ExamPal and PrepAdviser teamed up to discuss how to develop and follow an effective study strategy for a high score on the GMAT, as well as give helpful advice on building a strong profile.
The video above is a recording of the webinar held on November 29, 2018 with Dave Green, Senior Tutor at ExamPal and Iliana Bobova, Editor in Chief and Head of Admissions Consulting at PrepAdviser.
There are a couple things to bear in mind before you begin constructing your GMAT study plan. First of all, it’s important to note that there are many different ways to solve each question. Dave says:
There is no such thing as one single explanation. I have taught many students over the years, and when a novice GMAT teacher comes to me and asks: how do you explain this question? My answer is, to whom? There’s no one way to explain it.
Second, mastering admissions tests is not about knowledge. Instead, it requires a skill called cognitive flexibility. As you know, the GMAT has strict time constraints, so you will be expected to move quickly through algebra, geometry, word problems and other types of questions with confidence. With this in mind, below are three different study plans you can choose from to accommodate your schedule.
You have a time allocation of 100-120 hours. 130-150 for non-native English speakers. You should also schedule specific study hours that enable you to focus entirely on your GMAT studying. The first 47 days of your preparation are for subject review and practice. First, you should make a list of all the GMAT topics. Afterwards, you can create a 2-day mini-schedule for each topic. Doing that allows you to divide your time and pay sufficient attention to each part of the GMAT. You should also add in some daily reading and a vocabulary routine. Remember to take 1 day off a week, to relax and re-energize. Days 48-50 are unscheduled.
The last 10 days are devoted to reviewing (problematic topics, material summary, practical tips list, mistakes list) and writing practice tests every other day. Make sure that the tests follow the same time allowance as the GMAT, and spend the rest of the day analyzing your results.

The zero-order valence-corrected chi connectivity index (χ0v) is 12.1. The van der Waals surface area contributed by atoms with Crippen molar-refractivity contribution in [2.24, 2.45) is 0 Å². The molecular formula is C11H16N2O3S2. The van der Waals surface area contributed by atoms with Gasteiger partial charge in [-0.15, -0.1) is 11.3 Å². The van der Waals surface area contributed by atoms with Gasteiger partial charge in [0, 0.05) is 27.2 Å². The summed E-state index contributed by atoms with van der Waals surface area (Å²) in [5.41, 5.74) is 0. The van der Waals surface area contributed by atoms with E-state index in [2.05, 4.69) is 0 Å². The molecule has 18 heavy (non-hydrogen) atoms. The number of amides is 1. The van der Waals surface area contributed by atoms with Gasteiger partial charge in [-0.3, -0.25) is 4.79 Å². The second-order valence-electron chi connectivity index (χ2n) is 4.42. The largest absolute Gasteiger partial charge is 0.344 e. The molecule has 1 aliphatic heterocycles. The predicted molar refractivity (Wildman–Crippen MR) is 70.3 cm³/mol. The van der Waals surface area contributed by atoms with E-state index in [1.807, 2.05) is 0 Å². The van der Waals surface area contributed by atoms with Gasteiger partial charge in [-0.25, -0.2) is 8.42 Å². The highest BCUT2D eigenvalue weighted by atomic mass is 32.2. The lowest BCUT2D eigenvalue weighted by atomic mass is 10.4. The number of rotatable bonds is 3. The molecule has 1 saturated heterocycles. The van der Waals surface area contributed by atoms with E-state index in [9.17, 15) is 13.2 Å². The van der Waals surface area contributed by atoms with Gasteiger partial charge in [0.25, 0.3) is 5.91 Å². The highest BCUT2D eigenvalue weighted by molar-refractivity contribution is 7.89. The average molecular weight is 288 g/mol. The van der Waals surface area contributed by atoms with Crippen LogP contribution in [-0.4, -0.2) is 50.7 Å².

If you choose this study plan you will be required to devote yourself to daily studying with one day off a week. The first 20 days will focus on subject review and practice, and you will spend one day per topic. Your one-day mini schedule can be divided into three parts: morning, afternoon and evening. In the morning you will review fundamental material, going over a summary and practical tips list. In the afternoon, you should solve subject-related questions, review mistakes and update your mistakes’ list as well as your tips’ list. Finally, you should leave the evening for reading and memorization.
This plan is great for a first time GMAT taker or for someone working full-time with many busy evenings. It is similar to the 2-month study plan, but more spaced out. During days 1-77, you should spend 3 days per topic. Your first day is spent studying fundamental material, your second day practicing subject-related questions and your third day on reviewing. Days 78-80 are unscheduled. During the final ten days, 81-88, you should spend the odd days reviewing and the even days writing practice tests.
Here are some additional tips from Dave to use when studying:
• Silence is golden! Finding the right study space is crucial in order to make the effort spent worthwhile. Make sure that there are no distractions – silence your phone, and sit in a place where no one will be able to disturb you.
• If you’re having trouble understanding something small—push it to review. However, if it is a fundamental gap, devote more time.
• Be aware that mistakes equal opportunities.
• Getting enough sleep is important— try to get 8 hours minimum.
Have you already taken the GMAT, and are you satisfied with your score? That is one part checked off of the eligibility of most business schools. Iliana reminds us of the other two important factors of a profile evaluation: potential for success and the X factors. Business schools will review your language and aptitude skills to assess whether you will succeed in their program, and equally importantly see what makes you unique—the X factor. Make sure that you have a relevant career plan which is reflected in the curriculum of the program and shows your motivation to grow professionally.
To find out how changing your GMAT study schedule will lead to higher efficiency, check out: Vary Your GMAT Study Day (Video)